Inside Kemistry. Photograph: Kemistry Gallery

Is our obsession with image hurting art on its home turf? It may seem like a contradictory notion, but for Shoreditch’s galleries it’s a very real concern.

A short journey through EC2’s tangled streets offers no shortage of artistic expression. Whether it’s street art, exhibitions or installations, the area has long flown the flag for alternative and recognised channels of creativity alike. First Thursdays, the monthly happening that sees Shoreditch’s galleries throw open their doors to the public after hours, remains a staple for art lovers, even if interest has waned in recent years. While many have declared it a fossilised scene, it remains a stomping ground for some of the UK’s most successful artists.

But, as the conversation so often goes, things ain’t what they used to be. There’s no denying the Shoreditch we have now is a more manicured and exclusive animal. Chock-a-block with big brands, glossy retail spaces and aspirational new developments, there’s a strong sense it’s cleaned up and sold out. For some, the art scene is following suit.

Chemical reaction

Graham MacCallum is clearly a man who loves what he does. As we wander through Kemistry Gallery’s latest exhibition – a selection by children’s toy luminary Fredun Shapur – he takes the time to point out his favourite pieces and the stories behind them, a passionate curator in his element.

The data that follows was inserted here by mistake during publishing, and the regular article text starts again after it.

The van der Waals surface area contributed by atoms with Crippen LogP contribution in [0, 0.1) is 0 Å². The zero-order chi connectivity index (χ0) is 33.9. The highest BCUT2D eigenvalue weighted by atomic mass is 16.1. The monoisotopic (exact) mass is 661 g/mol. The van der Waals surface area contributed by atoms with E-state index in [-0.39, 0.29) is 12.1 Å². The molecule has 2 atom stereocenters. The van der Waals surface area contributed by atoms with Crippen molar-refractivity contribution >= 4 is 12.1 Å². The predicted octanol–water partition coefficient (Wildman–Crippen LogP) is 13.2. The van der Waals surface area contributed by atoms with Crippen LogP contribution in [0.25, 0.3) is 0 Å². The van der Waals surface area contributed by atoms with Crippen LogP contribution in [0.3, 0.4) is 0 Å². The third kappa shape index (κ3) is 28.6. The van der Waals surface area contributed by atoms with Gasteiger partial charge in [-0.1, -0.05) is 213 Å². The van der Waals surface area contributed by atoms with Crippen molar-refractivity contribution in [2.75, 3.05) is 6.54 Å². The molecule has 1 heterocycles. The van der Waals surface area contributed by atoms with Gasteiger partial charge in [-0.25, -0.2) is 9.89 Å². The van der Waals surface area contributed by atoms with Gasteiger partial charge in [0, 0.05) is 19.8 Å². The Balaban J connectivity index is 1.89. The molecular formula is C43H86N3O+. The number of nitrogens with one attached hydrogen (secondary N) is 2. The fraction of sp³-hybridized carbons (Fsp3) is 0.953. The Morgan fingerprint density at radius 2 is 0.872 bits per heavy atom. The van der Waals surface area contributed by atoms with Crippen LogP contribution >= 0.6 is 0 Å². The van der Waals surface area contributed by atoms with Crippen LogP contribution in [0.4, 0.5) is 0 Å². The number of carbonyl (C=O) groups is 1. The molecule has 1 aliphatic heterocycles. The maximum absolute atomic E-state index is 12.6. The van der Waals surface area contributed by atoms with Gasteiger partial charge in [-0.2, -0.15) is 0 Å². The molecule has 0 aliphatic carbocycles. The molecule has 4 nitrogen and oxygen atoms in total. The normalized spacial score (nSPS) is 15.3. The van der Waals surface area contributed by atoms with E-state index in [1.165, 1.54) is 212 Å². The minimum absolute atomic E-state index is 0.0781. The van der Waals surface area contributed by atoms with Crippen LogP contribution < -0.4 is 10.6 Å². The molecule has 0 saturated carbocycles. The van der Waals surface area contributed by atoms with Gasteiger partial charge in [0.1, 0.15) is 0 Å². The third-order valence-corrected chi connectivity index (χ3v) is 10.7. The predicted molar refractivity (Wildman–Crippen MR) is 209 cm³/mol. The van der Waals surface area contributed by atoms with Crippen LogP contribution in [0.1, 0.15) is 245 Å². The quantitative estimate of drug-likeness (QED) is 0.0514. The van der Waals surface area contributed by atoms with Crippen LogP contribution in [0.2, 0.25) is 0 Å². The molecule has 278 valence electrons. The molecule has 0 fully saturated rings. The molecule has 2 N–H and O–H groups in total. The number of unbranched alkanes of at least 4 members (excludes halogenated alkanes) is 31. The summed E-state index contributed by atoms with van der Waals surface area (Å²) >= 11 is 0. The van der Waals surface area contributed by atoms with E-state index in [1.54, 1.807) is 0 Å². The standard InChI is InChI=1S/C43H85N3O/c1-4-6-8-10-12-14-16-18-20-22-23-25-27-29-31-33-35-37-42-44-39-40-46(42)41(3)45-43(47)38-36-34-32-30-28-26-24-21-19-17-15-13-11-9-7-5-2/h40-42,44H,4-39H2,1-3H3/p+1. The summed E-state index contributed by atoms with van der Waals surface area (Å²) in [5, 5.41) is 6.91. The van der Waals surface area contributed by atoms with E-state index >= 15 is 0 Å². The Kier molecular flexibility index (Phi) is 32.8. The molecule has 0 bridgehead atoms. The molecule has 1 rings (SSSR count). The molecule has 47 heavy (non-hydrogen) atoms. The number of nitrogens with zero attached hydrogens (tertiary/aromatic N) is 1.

Upstairs, we sit down to talk about the future of Kemistry. Earlier this year, the gallery – which works alongside Kemistry design and branding agency upstairs – was bluntly informed its rent was about to triple with the arrival of a new landlord. To keep the gallery at its current location in Charlotte Road, Kemistry would be looking at £80,000 to £100,000 rent per year. The price, MacCallum explains, was simply too high.

“Kemistry Gallery has very much become part of the Shoreditch scene; we’d love to stay in the area, frankly,” he reflects.

“The fact that we’re going is very much a measure of how it’s changing. When we came to this building there certainly wasn’t a Subway on the corner. Things have changed so much since we’ve been here, compared to the ten years previous to that. It was fairly desolate when we first arrived, full of squats.”

As he points out, Tramshed, the restaurant on Rivington Street, used to actually be a deserted tramshed; now one of Damien Hirst’s pickled cows watches the diners serenely.

Kemistry gallery
Kemistry gallery

Phase two

The loss of their space on Charlotte Road is far from the end for Kemistry. In fact, it’s the beginning of a whole new era for the gallery.
“We had so many people saying ‘don’t go!’, that we thought maybe it’s the kick up the pants we needed to do something bigger and better,” says MacCallum.

For the last decade, Kemistry has celebrated graphic design with a respect usually reserved for more traditional artforms – the only gallery to do so in the UK. The long-term goal is now to reinvent Kemistry as a non-profit space and education centre that continues to acknowledge contemporary and classic graphic creations.